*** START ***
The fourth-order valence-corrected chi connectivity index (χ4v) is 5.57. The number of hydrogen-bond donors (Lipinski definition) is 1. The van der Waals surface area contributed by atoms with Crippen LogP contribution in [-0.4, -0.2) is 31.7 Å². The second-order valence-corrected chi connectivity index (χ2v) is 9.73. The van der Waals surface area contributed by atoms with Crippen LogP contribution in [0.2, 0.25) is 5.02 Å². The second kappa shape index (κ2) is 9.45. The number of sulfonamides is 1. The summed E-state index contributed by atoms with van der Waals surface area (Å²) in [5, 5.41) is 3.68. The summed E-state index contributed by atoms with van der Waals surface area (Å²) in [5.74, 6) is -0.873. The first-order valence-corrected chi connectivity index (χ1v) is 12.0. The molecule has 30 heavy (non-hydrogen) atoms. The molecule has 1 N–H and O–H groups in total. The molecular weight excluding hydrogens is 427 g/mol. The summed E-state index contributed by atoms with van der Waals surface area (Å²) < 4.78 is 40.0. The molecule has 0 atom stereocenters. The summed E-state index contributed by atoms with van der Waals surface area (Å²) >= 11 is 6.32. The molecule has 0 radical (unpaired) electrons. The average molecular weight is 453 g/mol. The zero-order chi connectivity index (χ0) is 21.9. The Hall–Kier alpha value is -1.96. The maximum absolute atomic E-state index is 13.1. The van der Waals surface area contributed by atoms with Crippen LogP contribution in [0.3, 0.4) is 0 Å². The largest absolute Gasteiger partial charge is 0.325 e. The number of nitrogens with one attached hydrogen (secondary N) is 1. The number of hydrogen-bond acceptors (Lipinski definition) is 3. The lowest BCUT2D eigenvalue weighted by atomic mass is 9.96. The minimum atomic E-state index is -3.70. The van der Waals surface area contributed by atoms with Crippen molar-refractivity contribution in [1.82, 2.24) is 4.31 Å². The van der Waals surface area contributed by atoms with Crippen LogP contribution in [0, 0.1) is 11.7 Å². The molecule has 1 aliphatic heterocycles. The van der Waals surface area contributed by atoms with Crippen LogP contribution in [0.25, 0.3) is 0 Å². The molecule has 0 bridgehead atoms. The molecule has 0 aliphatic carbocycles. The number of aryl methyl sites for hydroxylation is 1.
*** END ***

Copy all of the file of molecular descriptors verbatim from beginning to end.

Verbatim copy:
The fourth-order valence-corrected chi connectivity index (χ4v) is 5.57. The number of hydrogen-bond donors (Lipinski definition) is 1. The van der Waals surface area contributed by atoms with Crippen LogP contribution in [-0.4, -0.2) is 31.7 Å². The second-order valence-corrected chi connectivity index (χ2v) is 9.73. The van der Waals surface area contributed by atoms with Crippen LogP contribution in [0.2, 0.25) is 5.02 Å². The second kappa shape index (κ2) is 9.45. The number of sulfonamides is 1. The summed E-state index contributed by atoms with van der Waals surface area (Å²) in [5, 5.41) is 3.68. The summed E-state index contributed by atoms with van der Waals surface area (Å²) in [5.74, 6) is -0.873. The first-order valence-corrected chi connectivity index (χ1v) is 12.0. The molecule has 30 heavy (non-hydrogen) atoms. The molecule has 1 N–H and O–H groups in total. The molecular weight excluding hydrogens is 427 g/mol. The summed E-state index contributed by atoms with van der Waals surface area (Å²) < 4.78 is 40.0. The molecule has 0 atom stereocenters. The summed E-state index contributed by atoms with van der Waals surface area (Å²) >= 11 is 6.32. The molecule has 0 radical (unpaired) electrons. The average molecular weight is 453 g/mol. The zero-order chi connectivity index (χ0) is 21.9. The Hall–Kier alpha value is -1.96. The maximum absolute atomic E-state index is 13.1. The van der Waals surface area contributed by atoms with Crippen LogP contribution in [0.3, 0.4) is 0 Å². The largest absolute Gasteiger partial charge is 0.325 e. The number of nitrogens with one attached hydrogen (secondary N) is 1. The number of hydrogen-bond acceptors (Lipinski definition) is 3. The lowest BCUT2D eigenvalue weighted by atomic mass is 9.96. The minimum atomic E-state index is -3.70. The van der Waals surface area contributed by atoms with Crippen molar-refractivity contribution in [1.82, 2.24) is 4.31 Å². The van der Waals surface area contributed by atoms with Crippen LogP contribution in [0, 0.1) is 11.7 Å². The molecule has 1 aliphatic heterocycles. The van der Waals surface area contributed by atoms with Crippen LogP contribution in [0.25, 0.3) is 0 Å². The molecule has 0 bridgehead atoms. The molecule has 0 aliphatic carbocycles. The number of aryl methyl sites for hydroxylation is 1.